Bette A generously gave me three of the sheets she'd dyed, and I was delighted to tangle them once I was home: oak leaves, maple leaves, and unidentified round leaves. They are each about 8"x5".
|'Oakenfall', 'O Canada', and 'The Magic Happens at Night' - (c)2017 Margaret Bremner|
|I adore gingko leaves!|
|Tulips are also nice.|
I can't resist:
There are tulips in the garden.
There are tulips in the park.
But the tulips we like best
are the two lips in the dark.
The process involves layering art paper and vegetation, squashing the layers between two pieces of cardboard, and tightly tying it all into a bundle. Here's one of two bundles I prepared:
And here's the whole whackadoo in a turkey roaster, simmering on the stove for an hour and a half. The brick is to weigh it down because the bundles floated and they aren't supposed to. There are some onion skins in the water as well as a dozen pennies I'd saved and white vinegar as mordant.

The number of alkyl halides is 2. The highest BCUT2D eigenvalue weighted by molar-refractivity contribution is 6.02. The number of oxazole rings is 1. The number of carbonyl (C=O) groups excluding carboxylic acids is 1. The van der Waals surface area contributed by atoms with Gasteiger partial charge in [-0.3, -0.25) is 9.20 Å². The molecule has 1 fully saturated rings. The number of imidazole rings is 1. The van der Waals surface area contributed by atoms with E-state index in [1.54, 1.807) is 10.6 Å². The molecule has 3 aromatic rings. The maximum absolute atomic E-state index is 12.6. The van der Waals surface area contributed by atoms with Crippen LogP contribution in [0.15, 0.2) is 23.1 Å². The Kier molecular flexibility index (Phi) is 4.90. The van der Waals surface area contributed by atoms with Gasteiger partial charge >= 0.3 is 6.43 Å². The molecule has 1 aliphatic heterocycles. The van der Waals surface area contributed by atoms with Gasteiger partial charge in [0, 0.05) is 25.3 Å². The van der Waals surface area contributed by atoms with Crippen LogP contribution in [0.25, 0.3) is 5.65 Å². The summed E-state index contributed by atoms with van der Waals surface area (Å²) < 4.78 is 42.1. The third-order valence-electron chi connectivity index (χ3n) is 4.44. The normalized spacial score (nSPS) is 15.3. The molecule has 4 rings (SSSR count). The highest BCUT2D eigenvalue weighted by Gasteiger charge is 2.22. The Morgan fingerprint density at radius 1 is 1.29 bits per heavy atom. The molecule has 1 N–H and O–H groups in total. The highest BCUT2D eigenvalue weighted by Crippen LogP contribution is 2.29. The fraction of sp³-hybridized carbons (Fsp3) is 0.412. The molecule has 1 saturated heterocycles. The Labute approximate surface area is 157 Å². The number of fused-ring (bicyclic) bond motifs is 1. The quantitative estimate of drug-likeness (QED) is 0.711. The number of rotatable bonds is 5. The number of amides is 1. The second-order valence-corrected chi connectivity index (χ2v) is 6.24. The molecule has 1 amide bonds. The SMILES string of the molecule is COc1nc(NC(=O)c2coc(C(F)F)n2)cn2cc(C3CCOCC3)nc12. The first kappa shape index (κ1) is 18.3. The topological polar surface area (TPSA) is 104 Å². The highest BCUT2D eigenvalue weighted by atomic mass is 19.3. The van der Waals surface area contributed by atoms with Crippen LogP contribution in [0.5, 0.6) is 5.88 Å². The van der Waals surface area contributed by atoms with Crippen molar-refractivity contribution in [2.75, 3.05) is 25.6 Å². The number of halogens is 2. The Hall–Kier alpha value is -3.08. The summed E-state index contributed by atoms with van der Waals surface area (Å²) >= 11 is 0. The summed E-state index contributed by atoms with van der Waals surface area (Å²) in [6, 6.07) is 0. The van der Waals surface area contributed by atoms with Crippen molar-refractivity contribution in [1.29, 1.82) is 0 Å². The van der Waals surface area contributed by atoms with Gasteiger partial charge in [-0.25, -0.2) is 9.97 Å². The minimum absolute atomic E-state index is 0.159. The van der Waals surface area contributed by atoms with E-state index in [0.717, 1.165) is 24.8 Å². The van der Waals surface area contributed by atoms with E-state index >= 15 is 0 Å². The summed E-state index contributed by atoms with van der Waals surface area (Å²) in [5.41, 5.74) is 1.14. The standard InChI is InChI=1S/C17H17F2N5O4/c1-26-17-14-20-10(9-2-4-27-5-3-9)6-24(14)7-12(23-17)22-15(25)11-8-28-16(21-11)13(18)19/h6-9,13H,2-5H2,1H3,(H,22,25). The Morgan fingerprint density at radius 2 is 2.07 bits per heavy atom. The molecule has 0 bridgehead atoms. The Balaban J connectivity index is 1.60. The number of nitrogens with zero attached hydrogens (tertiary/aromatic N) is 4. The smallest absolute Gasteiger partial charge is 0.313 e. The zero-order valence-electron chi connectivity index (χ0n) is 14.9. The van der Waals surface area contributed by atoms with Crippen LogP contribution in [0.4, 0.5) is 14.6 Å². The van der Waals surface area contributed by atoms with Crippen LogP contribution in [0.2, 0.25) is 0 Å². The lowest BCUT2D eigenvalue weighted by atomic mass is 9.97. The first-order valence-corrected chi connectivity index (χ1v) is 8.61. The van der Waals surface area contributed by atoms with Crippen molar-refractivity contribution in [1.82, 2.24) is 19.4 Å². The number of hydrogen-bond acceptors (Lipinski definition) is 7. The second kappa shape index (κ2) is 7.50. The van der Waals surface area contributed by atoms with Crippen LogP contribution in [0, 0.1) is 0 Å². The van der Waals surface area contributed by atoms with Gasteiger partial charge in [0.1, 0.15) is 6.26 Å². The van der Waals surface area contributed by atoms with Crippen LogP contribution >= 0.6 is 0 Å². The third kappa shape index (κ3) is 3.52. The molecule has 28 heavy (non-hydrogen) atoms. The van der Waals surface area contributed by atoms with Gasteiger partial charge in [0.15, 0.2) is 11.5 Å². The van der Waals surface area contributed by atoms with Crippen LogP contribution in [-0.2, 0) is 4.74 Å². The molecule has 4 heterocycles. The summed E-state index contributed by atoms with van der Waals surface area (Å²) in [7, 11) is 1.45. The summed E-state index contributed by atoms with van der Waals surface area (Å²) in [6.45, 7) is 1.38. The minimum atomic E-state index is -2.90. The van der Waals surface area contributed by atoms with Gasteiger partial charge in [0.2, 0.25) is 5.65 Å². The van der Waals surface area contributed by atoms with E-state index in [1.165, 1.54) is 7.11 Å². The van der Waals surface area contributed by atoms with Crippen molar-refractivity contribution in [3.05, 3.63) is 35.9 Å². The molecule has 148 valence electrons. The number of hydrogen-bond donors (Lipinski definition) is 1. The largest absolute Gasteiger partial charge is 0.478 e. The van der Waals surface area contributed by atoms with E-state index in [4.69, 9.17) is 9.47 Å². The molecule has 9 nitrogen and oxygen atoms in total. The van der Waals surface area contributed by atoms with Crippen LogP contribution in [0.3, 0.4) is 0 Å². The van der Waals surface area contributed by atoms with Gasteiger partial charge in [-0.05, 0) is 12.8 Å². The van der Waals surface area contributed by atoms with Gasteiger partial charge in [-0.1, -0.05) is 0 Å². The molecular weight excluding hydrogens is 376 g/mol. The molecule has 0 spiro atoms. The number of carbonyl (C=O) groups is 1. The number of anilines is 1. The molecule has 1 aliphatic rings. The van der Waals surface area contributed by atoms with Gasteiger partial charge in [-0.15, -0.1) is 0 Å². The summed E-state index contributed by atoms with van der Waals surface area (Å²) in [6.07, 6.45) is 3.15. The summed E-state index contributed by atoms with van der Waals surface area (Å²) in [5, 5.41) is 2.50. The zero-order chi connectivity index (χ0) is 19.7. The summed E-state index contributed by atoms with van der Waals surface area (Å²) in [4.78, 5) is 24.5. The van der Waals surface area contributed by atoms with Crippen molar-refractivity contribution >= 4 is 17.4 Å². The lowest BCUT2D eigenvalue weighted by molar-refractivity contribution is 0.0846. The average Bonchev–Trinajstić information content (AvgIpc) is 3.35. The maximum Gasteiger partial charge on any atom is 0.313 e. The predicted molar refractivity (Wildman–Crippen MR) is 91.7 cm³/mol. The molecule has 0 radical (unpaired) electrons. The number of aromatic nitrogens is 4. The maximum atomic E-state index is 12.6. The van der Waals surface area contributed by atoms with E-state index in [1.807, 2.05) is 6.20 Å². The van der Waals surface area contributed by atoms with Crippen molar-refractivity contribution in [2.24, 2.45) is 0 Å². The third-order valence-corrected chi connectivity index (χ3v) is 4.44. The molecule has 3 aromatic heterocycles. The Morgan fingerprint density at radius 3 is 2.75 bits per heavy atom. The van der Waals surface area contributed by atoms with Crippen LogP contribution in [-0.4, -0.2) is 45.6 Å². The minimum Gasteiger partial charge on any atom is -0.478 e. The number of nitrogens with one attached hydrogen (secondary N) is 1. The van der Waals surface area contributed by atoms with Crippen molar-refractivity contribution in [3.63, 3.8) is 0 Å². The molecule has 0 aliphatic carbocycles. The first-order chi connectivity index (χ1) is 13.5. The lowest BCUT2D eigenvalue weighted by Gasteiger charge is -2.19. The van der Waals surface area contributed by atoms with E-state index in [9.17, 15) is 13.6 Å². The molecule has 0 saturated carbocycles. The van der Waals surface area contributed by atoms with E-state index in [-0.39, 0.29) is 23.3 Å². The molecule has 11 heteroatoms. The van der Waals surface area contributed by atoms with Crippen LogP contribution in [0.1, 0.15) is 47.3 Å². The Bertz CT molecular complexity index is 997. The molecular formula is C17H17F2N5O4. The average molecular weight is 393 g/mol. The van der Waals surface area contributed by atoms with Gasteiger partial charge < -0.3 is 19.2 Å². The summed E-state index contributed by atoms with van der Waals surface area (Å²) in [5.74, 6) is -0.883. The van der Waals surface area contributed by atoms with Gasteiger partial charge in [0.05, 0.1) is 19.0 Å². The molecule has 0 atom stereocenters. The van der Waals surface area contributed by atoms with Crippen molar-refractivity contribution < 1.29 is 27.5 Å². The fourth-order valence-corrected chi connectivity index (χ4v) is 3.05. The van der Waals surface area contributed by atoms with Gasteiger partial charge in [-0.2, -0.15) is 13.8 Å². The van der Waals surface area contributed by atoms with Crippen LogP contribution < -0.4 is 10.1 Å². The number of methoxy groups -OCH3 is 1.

|If it's your first time here, no, this is not |
some sort of weirdo cooking blog.
|One bundle, cooling. I really like the woodsy, witchy, herbal look!|
Hmmm. My first conclusion: the tulip leaves and carrot tops are a write-off; I won't try that again. I may even send some of that paper through the next eco-dye bath. However, I got a lovely bit of purple from a Wandering Jew leaf I threw in! Must remember that for next time.
The oak leaves left a lovely brown, and the onion skins some wonderful oranges, as I had expected.
I'm pretty sure this is a basswood leaf. Isn't it interesting how the veined side left such a fascinating pattern and the non-veined side is so blah?
Now I have a couple dozen sheets of paper with interesting patterns to tangle more patterns onto! But I'll be collecting leaves this summer, for sure.
UPDATE: Read about a later eco-dyeing here.